Plant of the Month – March

After only planting it last year our Alyogyne huegelii has been in constant flower most of the year but was at its best in March. Even though our soil isn’t sandy so far it is handling being in our garden.

April 23 – Balcombe Creek Conservation

The guest speaker at this afternoon meeting was Liz Barraclough who shared with members her experiences with BERG (Balcombe Estuary Rehabilitation Group). They have been responsible for the restoration and preservation of the Balcombe estuary and the creek upstream since 1987.

Plant of the Month -April

Even though it suffered a bit during the summer this Goodenia Ovata ‘Gold Cover’ has shown a good recovery and gave a lovely yellow splash to the garden in April. We only have one so far but it lends itself to being in a row or group of three or so.

May 4 – Annual Plant Sale

Our Annual Plant Sale was again held at Seawinds Gardens in Arthurs Seat but in a different, and from all reports, better location. Many thanks to the nurseries who attended, those who helped and of course those members of our group and the public who came and purchased the odd one or ten plants. A steady flow of about 200 people visited the sale on the day. Most were locals but a few were from Melbourne. Obviously purchasing plants from the growers was the main activity but Glen from AustPlant had a range of garden sculptures available, selling quite a few. The weather was generally kind with a few brief showers only. Best of all a number of the visitors took membership forms so we may see some new faces at future meetings and excursions. Hope you found a bargain or two or perhaps purchased a special plant for your garden.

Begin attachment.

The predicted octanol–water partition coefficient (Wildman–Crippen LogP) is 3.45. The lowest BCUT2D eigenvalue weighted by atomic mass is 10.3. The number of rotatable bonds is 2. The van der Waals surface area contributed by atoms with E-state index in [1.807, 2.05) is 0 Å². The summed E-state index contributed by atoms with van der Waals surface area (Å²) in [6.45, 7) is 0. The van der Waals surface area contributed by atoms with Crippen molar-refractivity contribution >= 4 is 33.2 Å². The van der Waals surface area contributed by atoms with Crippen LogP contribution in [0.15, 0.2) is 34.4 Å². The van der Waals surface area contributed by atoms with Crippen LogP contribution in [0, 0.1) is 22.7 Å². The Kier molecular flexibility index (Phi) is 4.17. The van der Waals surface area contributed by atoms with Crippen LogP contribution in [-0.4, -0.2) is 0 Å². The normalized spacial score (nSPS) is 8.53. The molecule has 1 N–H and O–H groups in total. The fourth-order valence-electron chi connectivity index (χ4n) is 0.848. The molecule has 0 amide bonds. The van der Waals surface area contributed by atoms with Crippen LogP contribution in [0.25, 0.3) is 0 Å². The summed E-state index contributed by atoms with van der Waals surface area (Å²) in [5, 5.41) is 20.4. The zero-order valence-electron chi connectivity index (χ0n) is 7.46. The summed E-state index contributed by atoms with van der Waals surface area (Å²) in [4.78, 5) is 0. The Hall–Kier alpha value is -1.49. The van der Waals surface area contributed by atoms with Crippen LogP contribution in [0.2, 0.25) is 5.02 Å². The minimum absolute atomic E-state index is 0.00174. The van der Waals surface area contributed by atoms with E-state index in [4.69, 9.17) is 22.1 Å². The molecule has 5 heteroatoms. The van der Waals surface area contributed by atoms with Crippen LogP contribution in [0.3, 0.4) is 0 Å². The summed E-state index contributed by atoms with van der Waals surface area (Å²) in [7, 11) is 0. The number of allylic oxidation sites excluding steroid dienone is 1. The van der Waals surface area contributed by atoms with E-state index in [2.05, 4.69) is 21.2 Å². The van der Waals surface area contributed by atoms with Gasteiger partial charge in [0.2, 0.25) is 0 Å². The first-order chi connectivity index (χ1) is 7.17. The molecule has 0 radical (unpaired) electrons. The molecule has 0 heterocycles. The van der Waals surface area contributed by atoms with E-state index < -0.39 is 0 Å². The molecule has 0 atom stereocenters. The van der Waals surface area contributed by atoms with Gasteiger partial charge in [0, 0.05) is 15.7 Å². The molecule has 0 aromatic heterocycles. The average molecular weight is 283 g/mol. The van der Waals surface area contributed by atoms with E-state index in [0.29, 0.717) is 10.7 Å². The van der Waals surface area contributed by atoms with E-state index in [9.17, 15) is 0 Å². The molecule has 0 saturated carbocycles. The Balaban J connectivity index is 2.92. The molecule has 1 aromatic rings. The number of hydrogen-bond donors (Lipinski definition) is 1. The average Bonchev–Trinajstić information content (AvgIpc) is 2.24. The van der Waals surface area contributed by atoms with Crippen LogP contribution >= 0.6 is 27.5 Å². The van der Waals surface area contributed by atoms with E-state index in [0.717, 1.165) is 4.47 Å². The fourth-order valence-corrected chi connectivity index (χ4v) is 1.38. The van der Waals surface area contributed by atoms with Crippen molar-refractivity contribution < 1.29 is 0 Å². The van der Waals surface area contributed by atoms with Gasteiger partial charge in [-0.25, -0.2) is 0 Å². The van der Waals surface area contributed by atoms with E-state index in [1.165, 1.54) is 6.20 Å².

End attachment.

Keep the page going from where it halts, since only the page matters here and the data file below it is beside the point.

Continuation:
May 18 – Balcombe Estuary Walk

Members again had the opportunity to tap into Liz Barraclough from BERG as she guided a walk upstream and shared her knowledge about the main features of the Balcombe Estuary and its flora and fauna.



We don’t usually include ads in our newsletter but this came via BERG’s newsletter and if you become involved you’re not only helping someone in need but helping the environment. The quality isn’t great but you can hopefully read it.

Plant of the Month – May

Over the years we have had a Hakea laurina in each of our last three gardens however this one is the first to survive not being blown over by strong winds. It’s not that our property isn’t in a windy position it’s just that this time this one has been able to establish itself because we planted smaller plants and ground covers near it to offer good protection. The pincushions are lovely but when it is in pre-bloom like this it looks other worldly.

June 18 – Plant identification with basic botany